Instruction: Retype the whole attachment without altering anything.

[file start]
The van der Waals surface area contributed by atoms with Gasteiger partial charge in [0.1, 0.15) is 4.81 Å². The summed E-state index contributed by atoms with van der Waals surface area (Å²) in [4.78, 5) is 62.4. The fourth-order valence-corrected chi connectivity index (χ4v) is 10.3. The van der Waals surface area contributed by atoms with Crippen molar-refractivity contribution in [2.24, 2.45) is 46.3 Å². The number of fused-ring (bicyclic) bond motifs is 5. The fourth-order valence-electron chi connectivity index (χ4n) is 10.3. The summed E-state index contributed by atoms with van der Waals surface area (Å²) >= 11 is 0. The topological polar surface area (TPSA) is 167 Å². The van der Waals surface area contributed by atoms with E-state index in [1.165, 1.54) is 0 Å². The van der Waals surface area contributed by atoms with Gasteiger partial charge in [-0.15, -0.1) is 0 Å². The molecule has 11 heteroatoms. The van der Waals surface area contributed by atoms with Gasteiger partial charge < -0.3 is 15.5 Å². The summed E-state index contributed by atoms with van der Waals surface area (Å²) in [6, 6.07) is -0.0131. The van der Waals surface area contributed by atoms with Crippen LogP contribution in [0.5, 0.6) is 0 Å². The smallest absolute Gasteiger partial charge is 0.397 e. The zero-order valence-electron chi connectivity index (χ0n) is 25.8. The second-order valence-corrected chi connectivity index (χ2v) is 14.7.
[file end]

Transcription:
The van der Waals surface area contributed by atoms with Gasteiger partial charge in [0.1, 0.15) is 4.81 Å². The summed E-state index contributed by atoms with van der Waals surface area (Å²) in [4.78, 5) is 62.4. The fourth-order valence-corrected chi connectivity index (χ4v) is 10.3. The van der Waals surface area contributed by atoms with Crippen molar-refractivity contribution in [2.24, 2.45) is 46.3 Å². The number of fused-ring (bicyclic) bond motifs is 5. The fourth-order valence-electron chi connectivity index (χ4n) is 10.3. The summed E-state index contributed by atoms with van der Waals surface area (Å²) >= 11 is 0. The topological polar surface area (TPSA) is 167 Å². The van der Waals surface area contributed by atoms with E-state index in [1.165, 1.54) is 0 Å². The van der Waals surface area contributed by atoms with Gasteiger partial charge in [-0.15, -0.1) is 0 Å². The molecule has 11 heteroatoms. The van der Waals surface area contributed by atoms with Gasteiger partial charge < -0.3 is 15.5 Å². The summed E-state index contributed by atoms with van der Waals surface area (Å²) in [6, 6.07) is -0.0131. The van der Waals surface area contributed by atoms with Crippen LogP contribution in [0.5, 0.6) is 0 Å². The smallest absolute Gasteiger partial charge is 0.397 e. The zero-order valence-electron chi connectivity index (χ0n) is 25.8. The second-order valence-corrected chi connectivity index (χ2v) is 14.7.